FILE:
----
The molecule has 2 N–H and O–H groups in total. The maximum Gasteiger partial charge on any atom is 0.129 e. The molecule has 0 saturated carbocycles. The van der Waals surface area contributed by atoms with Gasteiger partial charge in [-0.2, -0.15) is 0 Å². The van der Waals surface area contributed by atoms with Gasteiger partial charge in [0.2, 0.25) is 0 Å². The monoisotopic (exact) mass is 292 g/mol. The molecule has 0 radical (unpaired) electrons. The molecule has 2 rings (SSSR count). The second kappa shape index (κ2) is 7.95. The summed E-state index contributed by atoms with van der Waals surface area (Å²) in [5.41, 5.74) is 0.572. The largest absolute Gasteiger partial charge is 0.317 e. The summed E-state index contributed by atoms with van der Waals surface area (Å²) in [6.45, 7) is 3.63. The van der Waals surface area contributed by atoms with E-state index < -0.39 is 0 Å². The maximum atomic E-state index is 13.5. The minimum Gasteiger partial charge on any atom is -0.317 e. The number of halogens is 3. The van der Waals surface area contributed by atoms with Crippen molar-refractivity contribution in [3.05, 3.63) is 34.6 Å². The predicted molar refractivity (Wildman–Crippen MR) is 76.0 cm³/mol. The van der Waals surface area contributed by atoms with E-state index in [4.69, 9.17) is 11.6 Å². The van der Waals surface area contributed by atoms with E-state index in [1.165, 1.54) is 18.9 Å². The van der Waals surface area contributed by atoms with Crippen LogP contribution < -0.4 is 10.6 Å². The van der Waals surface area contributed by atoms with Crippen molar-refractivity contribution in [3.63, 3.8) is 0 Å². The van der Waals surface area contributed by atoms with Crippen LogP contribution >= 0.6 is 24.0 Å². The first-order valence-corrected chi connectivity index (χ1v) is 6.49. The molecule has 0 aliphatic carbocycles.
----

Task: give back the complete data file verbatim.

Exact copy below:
The molecule has 2 N–H and O–H groups in total. The maximum Gasteiger partial charge on any atom is 0.129 e. The molecule has 0 saturated carbocycles. The van der Waals surface area contributed by atoms with Gasteiger partial charge in [-0.2, -0.15) is 0 Å². The van der Waals surface area contributed by atoms with Gasteiger partial charge in [0.2, 0.25) is 0 Å². The monoisotopic (exact) mass is 292 g/mol. The molecule has 0 radical (unpaired) electrons. The molecule has 2 rings (SSSR count). The second kappa shape index (κ2) is 7.95. The summed E-state index contributed by atoms with van der Waals surface area (Å²) in [5.41, 5.74) is 0.572. The largest absolute Gasteiger partial charge is 0.317 e. The summed E-state index contributed by atoms with van der Waals surface area (Å²) in [6.45, 7) is 3.63. The van der Waals surface area contributed by atoms with E-state index < -0.39 is 0 Å². The maximum atomic E-state index is 13.5. The minimum Gasteiger partial charge on any atom is -0.317 e. The number of halogens is 3. The van der Waals surface area contributed by atoms with Crippen molar-refractivity contribution in [3.05, 3.63) is 34.6 Å². The predicted molar refractivity (Wildman–Crippen MR) is 76.0 cm³/mol. The van der Waals surface area contributed by atoms with E-state index in [4.69, 9.17) is 11.6 Å². The van der Waals surface area contributed by atoms with E-state index in [1.165, 1.54) is 18.9 Å². The van der Waals surface area contributed by atoms with Crippen LogP contribution < -0.4 is 10.6 Å². The van der Waals surface area contributed by atoms with Crippen molar-refractivity contribution in [3.63, 3.8) is 0 Å². The van der Waals surface area contributed by atoms with Crippen LogP contribution >= 0.6 is 24.0 Å². The first-order valence-corrected chi connectivity index (χ1v) is 6.49. The molecule has 0 aliphatic carbocycles.